My favourite tool is my Macbook. I can’t live without it. I have tried using Windows-based computer, I just can’t work fast enough on them because the shortcuts are different. I’m running Mac OSX Snow Leopard, equipped with the industry-standard software such as Adobe Design Creative Suite 5.5, Suitcase Fusion 3 (font management software) and Microsoft Office 2011. I also use online file transferring sites as a means to transfer large files to clients and suppliers. The most common ones I use are Dropbox and YouSendIt. I sometimes communicate with my clients via Skype.
7) What are the most challenging aspects of working as a graphic designer? How do you overcome them?
I think every designer goes through mental block, I call it the “creative seizure”. It is really important for me to keep some magazines and design books around for inspiration at times like this. It can last all day sometimes and this will not be good for me because it would mean I’d be behind schedules and would probably need to work all day and night to catch up. After 2-3 hours of the seizure, I usually just move on to another project and give my creativity a little time out. It sometimes works and sometimes it doesn’t. The seizure gets worse if I’m on a tight deadline. That’s why I try to make sure I have sufficient time to work on the project. I think taking breaks really help me that’s why I never miss a lunch break or just making sure I have some food.
8) How important is it to remain updated with new techniques and trends in the industry?
Very important. I go to design conference whenever I can afford, I attend seminars and catch up on YouTube videos to learn new techniques to add to my arsenal. I also participate in forum discussions mainly for technical support. I buy a lot of design magazines and books to keep up with the trends. Some elements and treatments date a design so it is important for me to know these characteristics.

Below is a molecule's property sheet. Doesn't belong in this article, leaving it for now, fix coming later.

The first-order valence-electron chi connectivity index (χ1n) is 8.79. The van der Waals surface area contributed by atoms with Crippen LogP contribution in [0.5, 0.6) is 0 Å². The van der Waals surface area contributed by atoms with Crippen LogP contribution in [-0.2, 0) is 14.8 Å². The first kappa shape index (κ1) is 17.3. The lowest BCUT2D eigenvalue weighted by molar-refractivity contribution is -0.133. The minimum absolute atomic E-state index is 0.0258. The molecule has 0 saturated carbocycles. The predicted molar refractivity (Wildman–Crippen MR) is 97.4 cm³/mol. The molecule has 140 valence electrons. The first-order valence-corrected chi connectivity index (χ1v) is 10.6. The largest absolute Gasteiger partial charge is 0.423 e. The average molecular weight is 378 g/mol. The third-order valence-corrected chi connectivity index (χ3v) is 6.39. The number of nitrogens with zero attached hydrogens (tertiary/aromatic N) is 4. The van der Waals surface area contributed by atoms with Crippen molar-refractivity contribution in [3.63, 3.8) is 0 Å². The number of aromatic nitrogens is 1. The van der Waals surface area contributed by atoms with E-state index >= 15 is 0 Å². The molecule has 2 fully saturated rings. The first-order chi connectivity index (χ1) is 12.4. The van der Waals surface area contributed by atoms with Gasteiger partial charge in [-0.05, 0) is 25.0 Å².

9) What should we look when looking for a graphic designer? What are the signs that we need to look for?
Honesty. Reliability. Flair. Affordability. Personality. You need to find a designer whom you’re comfortable working with. As I mentioned before, design is subjective. If your designer isn’t willing to listen to your opinion and/or at least take them into consideration, the working relationship will be quite unpleasant. Also to remember, designers can have huge personality. So find the one you’re comfortable working with and you usually won’t go wrong if you trust your feelings about the designer. You need to enjoy the process of working with the designer too.